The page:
The sight of a kid toting a leather mitt and a pair of cleats has become rare in most American inner cities. Yet across the country, baseball proponents are looking to revitalize the sport where its decline has been the sharpest. It’s happening on weekends, at Verizon Field in lower Manhattan. On a warm October day last year, the catcher had a picture-perfect view of the East River from home plate. The freshly raked field gleamed as the boys trotted across the diamond for Saturday afternoon practice. Youthful legs zoomed around the bases. The boys ranged in age from 13 to 15 and represented some of New York City’s finest young talent. Although the regular season had ended, these players were preparing for high-pressure tryouts to earn coveted positions at elite boarding schools.
For these kids, baseball is not only a pastime; it’s a means to an education. Eighth-grader Izzy David was among those who would try out the following day for a slot on an upstate New York boarding-school team, which could potentially lead to a college scholarship. “I started playing at five years old,” the 13-year-old second baseman said. “It gets me away from things and calms me down. It’s taught me that not everything comes to [me] in one day.”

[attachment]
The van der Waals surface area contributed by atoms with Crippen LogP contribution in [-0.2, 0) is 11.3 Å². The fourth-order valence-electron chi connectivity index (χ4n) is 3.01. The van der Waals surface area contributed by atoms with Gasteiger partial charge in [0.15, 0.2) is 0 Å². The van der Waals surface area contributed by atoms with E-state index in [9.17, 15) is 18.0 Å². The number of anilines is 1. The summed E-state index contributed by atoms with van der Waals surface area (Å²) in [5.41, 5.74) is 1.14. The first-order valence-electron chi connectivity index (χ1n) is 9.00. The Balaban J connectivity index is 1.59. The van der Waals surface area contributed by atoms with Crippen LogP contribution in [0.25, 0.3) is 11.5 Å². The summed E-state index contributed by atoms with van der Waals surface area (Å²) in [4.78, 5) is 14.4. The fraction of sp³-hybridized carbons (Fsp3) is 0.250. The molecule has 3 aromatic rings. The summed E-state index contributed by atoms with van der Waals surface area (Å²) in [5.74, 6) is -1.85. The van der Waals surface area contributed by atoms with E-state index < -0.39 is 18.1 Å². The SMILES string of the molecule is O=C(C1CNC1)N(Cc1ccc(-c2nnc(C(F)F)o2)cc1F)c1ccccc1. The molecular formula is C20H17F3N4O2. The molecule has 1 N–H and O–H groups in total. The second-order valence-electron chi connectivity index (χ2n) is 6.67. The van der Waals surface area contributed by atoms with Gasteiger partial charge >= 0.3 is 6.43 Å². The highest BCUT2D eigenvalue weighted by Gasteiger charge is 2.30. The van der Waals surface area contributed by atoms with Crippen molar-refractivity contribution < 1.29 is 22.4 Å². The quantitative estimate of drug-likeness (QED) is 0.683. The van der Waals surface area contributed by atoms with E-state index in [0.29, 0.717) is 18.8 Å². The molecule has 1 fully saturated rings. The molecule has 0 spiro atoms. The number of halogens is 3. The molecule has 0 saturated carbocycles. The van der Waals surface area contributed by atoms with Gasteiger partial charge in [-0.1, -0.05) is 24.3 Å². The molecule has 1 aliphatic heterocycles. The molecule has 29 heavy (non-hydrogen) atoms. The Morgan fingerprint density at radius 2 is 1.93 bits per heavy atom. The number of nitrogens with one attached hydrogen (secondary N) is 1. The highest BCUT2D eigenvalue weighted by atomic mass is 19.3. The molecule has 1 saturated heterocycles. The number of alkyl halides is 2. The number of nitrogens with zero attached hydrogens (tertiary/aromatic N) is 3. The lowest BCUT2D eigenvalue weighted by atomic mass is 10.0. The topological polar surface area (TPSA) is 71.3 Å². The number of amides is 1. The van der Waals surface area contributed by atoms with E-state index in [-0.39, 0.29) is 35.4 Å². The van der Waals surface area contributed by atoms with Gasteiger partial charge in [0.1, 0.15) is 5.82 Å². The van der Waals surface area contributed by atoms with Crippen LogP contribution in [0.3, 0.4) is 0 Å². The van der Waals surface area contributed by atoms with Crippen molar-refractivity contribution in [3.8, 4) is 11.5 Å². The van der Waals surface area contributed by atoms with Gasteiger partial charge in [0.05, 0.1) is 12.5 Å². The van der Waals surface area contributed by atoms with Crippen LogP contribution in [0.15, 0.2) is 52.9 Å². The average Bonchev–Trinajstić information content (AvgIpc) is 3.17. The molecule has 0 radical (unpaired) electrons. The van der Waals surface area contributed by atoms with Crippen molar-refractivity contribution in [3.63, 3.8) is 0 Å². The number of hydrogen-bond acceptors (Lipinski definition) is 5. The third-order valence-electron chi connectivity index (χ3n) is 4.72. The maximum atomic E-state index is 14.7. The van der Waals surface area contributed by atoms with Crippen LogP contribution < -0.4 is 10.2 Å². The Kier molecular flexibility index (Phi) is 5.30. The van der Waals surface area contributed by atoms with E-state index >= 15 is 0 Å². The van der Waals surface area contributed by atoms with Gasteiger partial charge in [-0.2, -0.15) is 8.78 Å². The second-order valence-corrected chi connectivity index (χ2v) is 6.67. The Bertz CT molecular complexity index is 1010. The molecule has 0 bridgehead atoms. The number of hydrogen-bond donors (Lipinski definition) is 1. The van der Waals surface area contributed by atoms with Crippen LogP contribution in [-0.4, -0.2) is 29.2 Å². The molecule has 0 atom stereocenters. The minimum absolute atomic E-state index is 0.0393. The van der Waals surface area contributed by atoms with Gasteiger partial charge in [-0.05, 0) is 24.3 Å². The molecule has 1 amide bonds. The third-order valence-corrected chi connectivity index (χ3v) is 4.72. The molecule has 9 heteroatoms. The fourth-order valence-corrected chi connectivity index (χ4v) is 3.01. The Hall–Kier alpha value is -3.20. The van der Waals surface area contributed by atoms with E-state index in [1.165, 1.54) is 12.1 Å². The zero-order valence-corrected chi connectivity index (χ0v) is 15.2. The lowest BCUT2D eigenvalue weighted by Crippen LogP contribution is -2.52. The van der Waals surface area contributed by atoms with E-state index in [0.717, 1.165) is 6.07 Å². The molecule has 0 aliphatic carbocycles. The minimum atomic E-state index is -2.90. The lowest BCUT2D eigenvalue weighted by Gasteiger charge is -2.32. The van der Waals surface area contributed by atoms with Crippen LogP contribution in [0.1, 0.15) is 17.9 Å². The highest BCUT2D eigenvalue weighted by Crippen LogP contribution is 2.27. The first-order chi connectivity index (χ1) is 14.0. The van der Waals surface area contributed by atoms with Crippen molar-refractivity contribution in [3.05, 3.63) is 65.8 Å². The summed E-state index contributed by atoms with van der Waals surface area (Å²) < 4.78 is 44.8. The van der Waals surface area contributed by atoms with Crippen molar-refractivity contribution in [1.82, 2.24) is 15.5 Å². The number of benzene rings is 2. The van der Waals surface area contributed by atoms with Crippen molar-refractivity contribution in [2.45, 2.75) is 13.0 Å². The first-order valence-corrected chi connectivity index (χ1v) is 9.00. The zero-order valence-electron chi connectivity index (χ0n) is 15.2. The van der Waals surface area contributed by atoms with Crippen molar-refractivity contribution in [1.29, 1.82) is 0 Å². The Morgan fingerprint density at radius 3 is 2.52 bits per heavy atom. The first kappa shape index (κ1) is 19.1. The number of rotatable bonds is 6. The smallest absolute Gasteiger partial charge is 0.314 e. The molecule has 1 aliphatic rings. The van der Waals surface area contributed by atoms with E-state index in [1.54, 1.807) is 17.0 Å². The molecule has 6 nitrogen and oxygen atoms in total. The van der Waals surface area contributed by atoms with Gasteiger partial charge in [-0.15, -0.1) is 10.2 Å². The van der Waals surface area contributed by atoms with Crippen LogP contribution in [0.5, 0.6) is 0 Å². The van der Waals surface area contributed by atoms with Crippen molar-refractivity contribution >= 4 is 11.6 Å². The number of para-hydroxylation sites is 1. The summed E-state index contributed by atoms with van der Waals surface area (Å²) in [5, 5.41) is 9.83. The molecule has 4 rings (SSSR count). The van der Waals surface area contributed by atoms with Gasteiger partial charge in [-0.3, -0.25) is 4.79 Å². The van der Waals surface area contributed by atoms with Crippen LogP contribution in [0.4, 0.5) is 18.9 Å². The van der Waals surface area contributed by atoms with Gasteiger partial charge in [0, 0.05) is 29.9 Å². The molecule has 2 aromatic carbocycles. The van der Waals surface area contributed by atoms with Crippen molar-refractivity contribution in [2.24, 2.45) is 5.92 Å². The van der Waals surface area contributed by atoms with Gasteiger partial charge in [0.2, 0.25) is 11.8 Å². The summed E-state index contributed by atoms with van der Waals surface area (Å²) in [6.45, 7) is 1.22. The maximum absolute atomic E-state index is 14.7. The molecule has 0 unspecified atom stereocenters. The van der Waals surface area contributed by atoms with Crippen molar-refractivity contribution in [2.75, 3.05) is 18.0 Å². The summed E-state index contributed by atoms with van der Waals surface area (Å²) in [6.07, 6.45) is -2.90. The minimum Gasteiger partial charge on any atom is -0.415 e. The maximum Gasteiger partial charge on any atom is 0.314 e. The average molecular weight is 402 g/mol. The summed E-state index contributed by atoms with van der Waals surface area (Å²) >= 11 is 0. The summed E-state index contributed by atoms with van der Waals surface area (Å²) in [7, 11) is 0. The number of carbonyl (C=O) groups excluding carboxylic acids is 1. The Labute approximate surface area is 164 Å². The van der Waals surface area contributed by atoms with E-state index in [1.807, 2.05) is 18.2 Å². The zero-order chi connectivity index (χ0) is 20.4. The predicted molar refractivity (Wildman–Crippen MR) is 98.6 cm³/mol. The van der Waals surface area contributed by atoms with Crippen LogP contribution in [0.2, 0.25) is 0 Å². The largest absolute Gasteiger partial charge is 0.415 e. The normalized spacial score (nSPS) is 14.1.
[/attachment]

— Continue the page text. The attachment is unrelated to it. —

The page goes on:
David can develop his game thanks to the Major League Baseball initiative, Reviving Baseball in Inner Cities (known in shorthand as RBI). Former player John Young started RBI in Los Angeles in 1989; it has grown to become an international program in 160 cities and encourages 120,000 boys and girls each year to join baseball and softball teams. In 1997, RBI merged with the Boys and Girls Clubs, which expanded its outreach to kids like David. The annual RBI World Series in Orlando has become a major draw.
Although the majority of RBI’s participants won’t continue on to the majors, exemplary players do emerge. The major leagues have drafted more than 170 former RBI players, including the Boston Red Sox’s Carl Crawford, the Philadelphia Phillies’ Jimmy Rollins, the New York Yankees’ CC Sabathia and the Los Angeles Dodgers’ James Loney.
Loney, a promising first baseman, played on an RBI team in his native Houston in 1999. He was a first-round draft pick in 2002. He remains involved with RBI in Houston as well as L.A. “In baseball, we’re learning something new every day,” Loney said. “The more you know at a younger age, you can develop better. Baseball is precision. Kids are playing other sports. It might be boring to watch if you don’t know all of the rules. I don’t think they know all the strategies. Once you learn all of that, it’s much more exciting.”